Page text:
And while it is true that doing nothing is hugely problematic, what none of Labour’s war brigade seem to worry about is the collateral damage. For every terrorist killed by these so-called smart bombs and drones, multiple numbers of innocent men, women and children will be killed, injured and displaced. But of course, like Bush and Blair and their political poodles before them, those who voted for war today will all sleep safe in their beds tonight in the sure and certain knowledge the price will be paid (as usual) by millions of the poor and vulnerable people both at home and in the middle east.

    At home because, whether or not there are Isis terrorist attacks in the UK, in an age of austerity, Labour MPs have sided with the Tories (again) to spend hundreds more millions on weapons of mass destruction. So when the migrants flood in in record numbers, it will be the poor who pay the price with jobs and low pay and who will get bumped off the housing list and lose their homes when they cannot afford escalating rents because Labour and Tory MPs, while finding the money for war (again), won’t commit to the building of millions of desperately needed social houses. The social cleansing of our towns and cities will simply escalate and Labour and Conservatives and equally complicit. And if that is not unbelievable scandal and indictment Labour, I don’t know what is?

    So my message to Will and to those Labour MPs like Hillary Benn, Maria Eagle et. al. who are prepared to go to war and bomb Isis, is where do you think Isis came from? Might it not be that in addition to Syria’s Assad, the Isis terrorist are hugely the creation of USA foreign policy and the behaviour of self-serving war criminals Bush and Blair who bragged about mission accomplished but left an almighty mess in Iraq, Syria and throughout the whole of the middle-east?

    But picking to bits an inadequately worded resolution debated in the summer is to my mind unhelpful and a bit of a cop-out. It is the spirit and intentions of the debate and resolution that really matters, not those of a few Labour MPs, malcontent’s and establishment pedants.

    So unsurprisingly Labour tonight sided with the Tories and got away with it because Jeremy Corbyn bottled it – couldn’t countenance a Parliamentary split – when it came to imposing a three line whip. And because he put the Parliamentary Party first, he ensured that party policy was meaningless and the will of party members is ignored. No change there then.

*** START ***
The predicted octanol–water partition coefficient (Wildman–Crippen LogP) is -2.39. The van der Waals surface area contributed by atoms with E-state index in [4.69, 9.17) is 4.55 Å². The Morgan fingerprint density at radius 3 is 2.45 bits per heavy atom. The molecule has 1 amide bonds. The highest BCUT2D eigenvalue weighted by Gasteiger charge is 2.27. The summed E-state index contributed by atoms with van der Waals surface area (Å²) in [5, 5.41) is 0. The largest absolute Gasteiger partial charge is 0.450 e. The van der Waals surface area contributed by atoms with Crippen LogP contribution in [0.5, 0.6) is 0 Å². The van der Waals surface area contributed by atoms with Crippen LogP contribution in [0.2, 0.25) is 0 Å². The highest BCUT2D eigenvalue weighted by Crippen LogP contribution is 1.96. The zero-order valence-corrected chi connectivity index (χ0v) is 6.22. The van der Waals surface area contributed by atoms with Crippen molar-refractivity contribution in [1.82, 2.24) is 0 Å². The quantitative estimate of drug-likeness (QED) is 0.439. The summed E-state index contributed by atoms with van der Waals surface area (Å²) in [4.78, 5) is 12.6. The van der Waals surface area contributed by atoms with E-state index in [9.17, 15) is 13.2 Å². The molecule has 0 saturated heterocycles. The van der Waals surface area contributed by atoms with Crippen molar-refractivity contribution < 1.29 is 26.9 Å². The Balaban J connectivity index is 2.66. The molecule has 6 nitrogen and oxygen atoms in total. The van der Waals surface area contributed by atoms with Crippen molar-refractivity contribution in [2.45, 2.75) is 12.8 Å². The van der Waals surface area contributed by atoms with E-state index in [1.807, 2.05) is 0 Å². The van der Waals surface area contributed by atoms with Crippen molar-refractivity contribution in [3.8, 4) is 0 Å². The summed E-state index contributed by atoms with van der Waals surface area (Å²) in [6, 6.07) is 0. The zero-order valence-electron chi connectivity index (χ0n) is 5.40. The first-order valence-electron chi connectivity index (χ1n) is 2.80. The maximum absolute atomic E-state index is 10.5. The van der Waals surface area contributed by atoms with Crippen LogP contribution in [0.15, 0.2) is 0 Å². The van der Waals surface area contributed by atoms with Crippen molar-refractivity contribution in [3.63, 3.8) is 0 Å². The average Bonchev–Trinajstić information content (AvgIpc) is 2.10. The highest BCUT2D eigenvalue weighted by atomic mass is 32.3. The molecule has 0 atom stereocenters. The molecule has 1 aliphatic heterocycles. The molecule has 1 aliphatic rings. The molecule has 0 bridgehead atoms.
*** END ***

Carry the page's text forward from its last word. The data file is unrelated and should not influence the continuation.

4. Harry Barnes
    2 December 2015

    The Government’s motion on Syria and the published amendments to it can be found here –

  5. Will
    1 December 2015

    Hi folks,
    I think the internal Labour debate is bit more nuanced and differentiated than a simple label like ‘the war party’ or ‘US poodle’ acknowledges. It was Labour MPs who provided the opposition to the Iraq War (over a hundred of them) and it is Labour where the real debate about this war is happening.

    There are those like Corbyn who think bombing would be wrong because the wrong procedures have been followed (it isn’t legal within the UN rules) and wrong in terms of the consequences (it won’t produce the desired outcome). (These are in fact reflective of two of the ways of approaching questions of justice – preceduralist and consequentialist – should you be interested). There’s more than a strong suggestion that Corbyn would oppose military actoin under any circumstances. There are those like Benn who think it’s right legally (procedure) and in its effects (consequences). There are some such as Keir Starmer who think it’s legal (procedurally correct) but won’t achieve it’s aims because the wider strategy is inadequate. And there may even be some who think the legal basis isn’t clear enough but who think action would be effective (though I’ve not heard anyone make this point, yet anyway).

    On the legality I thought this was a pretty good summary of the UN resolution on my reading of it:
    If right, I think it means that it won’t make military action against ISIS subject to the kind of legal dispute that the 2003 invasion was. However, whether it amounts to the ‘clear and unambiguous’ stipulation that Labour conference wants is more debatable, though it comes pretty close.

    But this reveals a wider problem – the Labour conference resolution isn’t in fact terribly good. it was celarly put together to try to prevent support for bombing without explicitly saying so. It is less subtle than, for instance, Ed Miliband’s five conditions for bombing Assad a couple of years ago.